The process described below was a combination of recipes and suggestions.  Thanks to the bagelsaurus for all of her suggestions!  At her recommendation, I start by looking at this blog called kludgy mom where she uses the Mark Bittman's (How to Cook Everything) bagel recipe.  The original attempt with my friend was done with this recipe  I like it because it gives an oven temperature and few other details.  Finally, I am frustrated that I can't find the original post, but the way I get the cinnamon raisin toppings into the bagel was from another blog...If I find it again, I'll link to it.

I always start the dough in the evening but start at least 3 hours before you want to go to bed.  

Like I said, I am influenced by many different sources, but this is what I've been doing. 

In a large bowl place:

-3 and 1/2 cups bread flour, plus more as needed
-2 teaspoons salt
-1 teaspoon instant yeast
-2 tablespoons malt syrup, maple syrup, molasses or sugar (I've exclusively used molasses but I want to branch out eventually)

Mix it all together by hand with a wooden spoon and then add:

-1 1/4 cups of room temp water and mix by hand until the dough becomes a well-defined ball, slightly sticky and easy to handle. 

- If the dough is too dry, add water 1 tbsp at a time.  For me it's usually not dry enough so I add a little more flour.  Turn the dough out onto a lightly floured counter and knead for a minute or two longer by hand, adding as much flour as necessary to make a smooth, tough, very elastic dough.

-Dump the lump of dough into a large bowl, cover loosely with plastic wrap or a towel. Let rise for about 2 hours at room temperature.  

-Deflate dough ball and let it rest covered on a floured surface at least 10 min.  **if you are doing cinnamon raisin see instructions below.  If not, continue to cut dough ball into 8 equal pieces.  Roll into bun-like balls and poke a hole in the center with finger and work into bagel shape.  Place all 8 bagels on a parchment-lined (I am into my silicone liner right now) baking sheet keeping them covered and lightly floured the whole time you work.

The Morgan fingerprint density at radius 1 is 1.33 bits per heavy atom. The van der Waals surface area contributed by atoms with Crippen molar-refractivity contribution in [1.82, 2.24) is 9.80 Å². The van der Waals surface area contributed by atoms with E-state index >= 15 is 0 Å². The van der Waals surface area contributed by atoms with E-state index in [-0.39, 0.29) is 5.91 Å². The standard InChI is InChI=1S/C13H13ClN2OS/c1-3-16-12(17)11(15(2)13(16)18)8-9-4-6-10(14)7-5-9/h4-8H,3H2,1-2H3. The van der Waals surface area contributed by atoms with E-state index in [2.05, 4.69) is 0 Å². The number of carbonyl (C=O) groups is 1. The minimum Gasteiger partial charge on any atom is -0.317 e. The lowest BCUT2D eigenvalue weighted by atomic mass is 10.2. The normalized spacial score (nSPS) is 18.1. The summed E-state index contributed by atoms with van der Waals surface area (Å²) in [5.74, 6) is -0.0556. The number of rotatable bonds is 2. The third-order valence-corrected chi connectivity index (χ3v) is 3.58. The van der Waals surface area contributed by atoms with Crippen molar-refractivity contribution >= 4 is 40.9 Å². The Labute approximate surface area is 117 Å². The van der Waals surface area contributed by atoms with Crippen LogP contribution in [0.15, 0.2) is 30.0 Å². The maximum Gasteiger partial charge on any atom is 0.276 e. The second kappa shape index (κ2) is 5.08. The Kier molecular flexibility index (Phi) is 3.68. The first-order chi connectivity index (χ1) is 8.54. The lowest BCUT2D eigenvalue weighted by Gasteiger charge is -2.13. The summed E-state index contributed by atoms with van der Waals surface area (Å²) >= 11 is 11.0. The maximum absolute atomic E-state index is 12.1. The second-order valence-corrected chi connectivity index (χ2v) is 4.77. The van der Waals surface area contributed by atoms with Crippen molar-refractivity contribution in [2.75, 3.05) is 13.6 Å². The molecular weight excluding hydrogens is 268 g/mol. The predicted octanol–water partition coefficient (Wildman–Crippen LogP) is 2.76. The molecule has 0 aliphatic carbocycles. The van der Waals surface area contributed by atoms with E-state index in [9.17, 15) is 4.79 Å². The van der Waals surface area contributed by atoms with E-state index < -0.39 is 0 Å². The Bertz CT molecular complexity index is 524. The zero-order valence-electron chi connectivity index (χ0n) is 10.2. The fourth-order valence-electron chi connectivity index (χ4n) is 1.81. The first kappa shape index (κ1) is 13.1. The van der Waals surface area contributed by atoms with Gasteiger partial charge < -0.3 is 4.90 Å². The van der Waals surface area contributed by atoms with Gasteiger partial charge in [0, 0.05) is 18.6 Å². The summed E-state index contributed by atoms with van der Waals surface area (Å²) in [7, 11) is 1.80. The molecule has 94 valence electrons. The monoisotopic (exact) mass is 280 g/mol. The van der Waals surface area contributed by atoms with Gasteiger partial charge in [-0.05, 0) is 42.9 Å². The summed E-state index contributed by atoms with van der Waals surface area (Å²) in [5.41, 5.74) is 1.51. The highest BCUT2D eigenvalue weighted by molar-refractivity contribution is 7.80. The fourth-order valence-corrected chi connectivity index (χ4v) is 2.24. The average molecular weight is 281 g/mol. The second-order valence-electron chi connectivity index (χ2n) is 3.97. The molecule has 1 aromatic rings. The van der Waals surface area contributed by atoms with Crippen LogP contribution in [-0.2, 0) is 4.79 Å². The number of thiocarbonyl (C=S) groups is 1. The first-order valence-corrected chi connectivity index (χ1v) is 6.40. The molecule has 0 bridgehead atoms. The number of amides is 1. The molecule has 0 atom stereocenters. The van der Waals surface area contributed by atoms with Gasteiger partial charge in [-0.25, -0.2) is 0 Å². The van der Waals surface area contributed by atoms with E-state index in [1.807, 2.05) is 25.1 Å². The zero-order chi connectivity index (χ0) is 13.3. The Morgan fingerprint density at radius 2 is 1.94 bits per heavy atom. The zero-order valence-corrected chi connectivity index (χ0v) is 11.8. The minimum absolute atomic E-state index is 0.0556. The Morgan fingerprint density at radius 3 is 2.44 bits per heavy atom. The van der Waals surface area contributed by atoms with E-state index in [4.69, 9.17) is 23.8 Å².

-Pop tray of covered and shaped bagels into fridge overnight.  

-In morning, remove from fridge and let them return to room temperature.  

Assorted toppings
-Preheat oven to 475 degrees F.  Boil a large pot of water with about 1/2 cup or so of honey (optional).  Have a cooling rack nearby and the toppings (if using) ready on small plates.  

-Do not crowd bagels as you drop one at a time into boiling water.  I can fit 4 in a go.  They should float right away.  Cook one minute per side, carefully flipping them with a slotted spoon.  Scoop out of water and place on cooling rack.  Continue with the other bagels. Once they are cool enough to be handled and they are still a little wet, dip them into desired toppings.  

-Place bagels on baking sheet and bake 20-25 minutes or until nicely browned.  Remove and cool on wire rack.  
From first bagel attempt with friend

-Serve hot with your favorite cream cheese, butter and jam or just as is because they are so amazing!

 -Bagels keep 1-2 days.

**For cinnamon raisin, take the dough ball and flatten it out with a rolling pin.  Sprinkle generously with cinnamon and raisins.  Roll the pizza-like creation up like a tube.  Then continue with cutting and shaping.